Saturday, April 11, 2009

The health care system in Japan offers safety, quality, and security

I have lived in Japan off and on for close to fifteen years and for most of that time have been covered by the National Health Insurance (now, at the university where I work, I am covered by a slightly different socialized medical plan that is union-based). I pay 30% deductible. In all these years, I have found this coverage to be nothing but a source of relief and peace of mind. Many people back home in the U.S., and this includes myself when I lived in Virginia and California, are at some times in their lives without insurance, which means they cannot afford basic preventative medical care much less necessary treatment. Indeed, it is only now AFTER having had coverage under Japan’s national plan that I truly understand how lax the U.S. is and no longer see it as “the way things are” or have to be; actually, I am more fearful of returning to the U.S. where basic health care is not considered a fundamental right of citizens. Here, when my husband broke his toe in a minor accident one night, the ambulance came within fifteen minutes. They took us to a nearby hospital where he received immediate, excellent treatment after hours, including seeing a doctor, getting X-rays, and having a splint put on. All in all, less than $50.00. His follow-up care was personal and complete, inspiring his confidence to go there for all his medical needs in the future. In my case, five years ago I discovered that I was losing vision in my left eye. I went to a university teaching hospital where I had it looked at by a professor and doctor of, it turned out, the highest quality in the country; in the following weeks, I would have surgery on my eye to have a scleral buckle put in to prevent further detachment of my retina and potential blindness if I had not received immediate attention. My care was the best from start to finish, as was follow-up and results: my eye is now better vision-wise than it was before the operation and I have had no problems with it since. I shudder to think how I might have put off the crucial, initial examination of my eye if I had been in the U.S.
Admittedly, as foreigners, we sometimes get special attention or treatment, I think, in Japan, but in comparing my care with my Japanese neighbors and those in the waiting room or my hospital room I always hear and see how they take for granted their nationalized medicine. Consequently, their complaints about having to wait or not being able to make appointments or the like are the complaints of those who are invested in making their system work better, not of those who want to change to a system such as we have in the U.S. Is there anyone from any country who would prefer that? I would find that hard to believe, unless he or she were someone from a country without any health care at all – but then again, in that case, the U.S. can be said to be in effect on a par with a country that offers no health care, even if it has great doctors and facilities. It has health care only for those who can afford it, it seems, in too many cases.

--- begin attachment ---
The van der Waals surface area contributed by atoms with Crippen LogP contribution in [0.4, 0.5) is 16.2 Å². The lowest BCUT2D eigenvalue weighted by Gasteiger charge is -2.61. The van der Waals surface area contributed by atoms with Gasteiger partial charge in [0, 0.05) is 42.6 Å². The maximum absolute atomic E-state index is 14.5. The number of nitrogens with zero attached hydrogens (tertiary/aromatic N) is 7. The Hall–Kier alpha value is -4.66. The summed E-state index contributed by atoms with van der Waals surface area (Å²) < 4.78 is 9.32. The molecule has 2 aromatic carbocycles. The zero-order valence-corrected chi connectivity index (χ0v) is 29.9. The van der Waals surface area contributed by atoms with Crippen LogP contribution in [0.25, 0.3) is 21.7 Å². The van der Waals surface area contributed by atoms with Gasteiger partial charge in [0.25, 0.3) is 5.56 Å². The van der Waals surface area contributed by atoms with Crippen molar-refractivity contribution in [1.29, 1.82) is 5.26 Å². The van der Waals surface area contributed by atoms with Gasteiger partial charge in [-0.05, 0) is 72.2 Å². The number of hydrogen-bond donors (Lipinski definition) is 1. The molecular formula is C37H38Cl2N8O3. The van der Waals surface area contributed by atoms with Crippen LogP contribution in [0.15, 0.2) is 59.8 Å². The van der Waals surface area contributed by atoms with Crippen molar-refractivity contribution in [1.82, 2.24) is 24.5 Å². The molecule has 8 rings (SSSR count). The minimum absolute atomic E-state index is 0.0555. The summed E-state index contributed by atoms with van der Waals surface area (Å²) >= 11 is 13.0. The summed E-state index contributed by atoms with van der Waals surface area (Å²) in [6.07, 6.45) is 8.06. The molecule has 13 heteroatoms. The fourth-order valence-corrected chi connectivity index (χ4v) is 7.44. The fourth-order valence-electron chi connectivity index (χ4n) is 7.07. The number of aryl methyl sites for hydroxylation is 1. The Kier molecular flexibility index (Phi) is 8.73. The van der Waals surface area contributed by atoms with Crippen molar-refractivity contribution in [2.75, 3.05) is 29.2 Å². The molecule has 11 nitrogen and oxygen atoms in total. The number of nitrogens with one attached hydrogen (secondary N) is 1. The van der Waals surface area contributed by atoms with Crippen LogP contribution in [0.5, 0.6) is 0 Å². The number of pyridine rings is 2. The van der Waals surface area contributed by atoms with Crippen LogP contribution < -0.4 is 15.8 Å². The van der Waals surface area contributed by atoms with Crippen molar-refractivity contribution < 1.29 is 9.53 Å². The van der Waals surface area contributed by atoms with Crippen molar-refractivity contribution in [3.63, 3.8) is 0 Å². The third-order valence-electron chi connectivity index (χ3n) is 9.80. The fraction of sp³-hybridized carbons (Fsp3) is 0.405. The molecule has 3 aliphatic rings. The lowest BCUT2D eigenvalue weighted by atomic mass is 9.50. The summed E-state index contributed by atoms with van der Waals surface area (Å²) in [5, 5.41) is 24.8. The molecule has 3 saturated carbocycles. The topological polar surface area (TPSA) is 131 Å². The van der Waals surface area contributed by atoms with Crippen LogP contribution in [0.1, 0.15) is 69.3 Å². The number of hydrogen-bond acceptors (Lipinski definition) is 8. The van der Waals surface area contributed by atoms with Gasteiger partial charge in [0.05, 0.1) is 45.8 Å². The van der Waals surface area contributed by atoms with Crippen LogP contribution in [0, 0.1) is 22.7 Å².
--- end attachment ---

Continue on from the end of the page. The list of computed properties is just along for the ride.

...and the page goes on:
How did we reach this point of such patently unpersuasive, false arguments about “socialized medicine” in violation of our “capitalist” society, thereby losing sight of the democratic aims voiced in the Preamble to the U.S. Constitution, one of those aims being, you will recall, that the government will “promote the General Welfare” on our behalf? What is included under “the General Welfare” if not basic protection and promotion of health care for all citizens? If other countries can do it, why can’t we? Although Europe is in recession just as are we, its citizens feel it less thanks to its safety net systems. Let’s argue about which safety net system, not to have one or not! Universal health care works under capitalism, is not without inconveniences such as waiting and bureaucracy, and it is certainly not “free,” as we can see in Japan. Despite its imperfections, as imperfect as democracy itself as we strive to improve our country for the benefit of all, the universal health care system in Japan offers safety, quality, and security that I would take any day over, well, nothing – which is what the U.S. offers too many of us all the time, or at least at that some point in our lives when we most need it. My deductible two cents.

Mary Knighton
Tokyo, Japan

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